Investors are a diverse group of individuals and financial institutions, each with unique objectives and strategies. Pension funds, retail investors, investment banks, speculators, hedge funds, and part-time cab drivers each express unique views and risk preferences as they transact in buying and selling stocks. We assume that markets reflect all these diverse expressions, forming an equilibrium that reflects the "rational" value of the market. We have few insights, however, into the relative activity of the members of each group.
We know that the major holders of the most common large-capitalization stocks are often marquee institutional investors. Fidelity Investments, Capital Research & Capital World, The Vanguard Group, State Street Corporation to name a few, mark the top-10 holders of all most every major corporation in the S&P 500. In the past four decades, U.S. institutional investors have quadrupled their assets to over $10 trillion dollars (see table 2.1).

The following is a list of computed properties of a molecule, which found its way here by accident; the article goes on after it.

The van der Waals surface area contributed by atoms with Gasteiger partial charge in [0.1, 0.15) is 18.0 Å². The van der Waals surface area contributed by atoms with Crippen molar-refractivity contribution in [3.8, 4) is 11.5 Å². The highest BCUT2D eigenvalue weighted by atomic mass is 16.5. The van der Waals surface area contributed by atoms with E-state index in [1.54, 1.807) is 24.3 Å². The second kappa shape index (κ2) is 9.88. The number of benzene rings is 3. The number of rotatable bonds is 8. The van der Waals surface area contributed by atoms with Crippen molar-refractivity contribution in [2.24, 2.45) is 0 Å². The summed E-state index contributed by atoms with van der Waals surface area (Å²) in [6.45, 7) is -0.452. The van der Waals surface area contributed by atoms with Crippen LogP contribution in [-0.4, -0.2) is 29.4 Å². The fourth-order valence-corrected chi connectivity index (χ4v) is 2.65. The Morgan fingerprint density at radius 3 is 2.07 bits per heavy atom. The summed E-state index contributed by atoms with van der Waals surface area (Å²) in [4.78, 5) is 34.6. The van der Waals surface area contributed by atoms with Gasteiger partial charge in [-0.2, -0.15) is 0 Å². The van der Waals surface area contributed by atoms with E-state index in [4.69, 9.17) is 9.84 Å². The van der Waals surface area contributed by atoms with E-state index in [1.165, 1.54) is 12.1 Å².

Although the occasional hedge fund breaks the top 10, the list of major holders by and large is composed of traditional mutual fund managers, who are by nature "buy-and-hold" investors. Mutual funds assume large positions in the stocks, owning several percentages of outstanding shares, and then typically hold these positions for years.
Is it safe then to assume that mutual funds also represent the most active investors in the market place? ...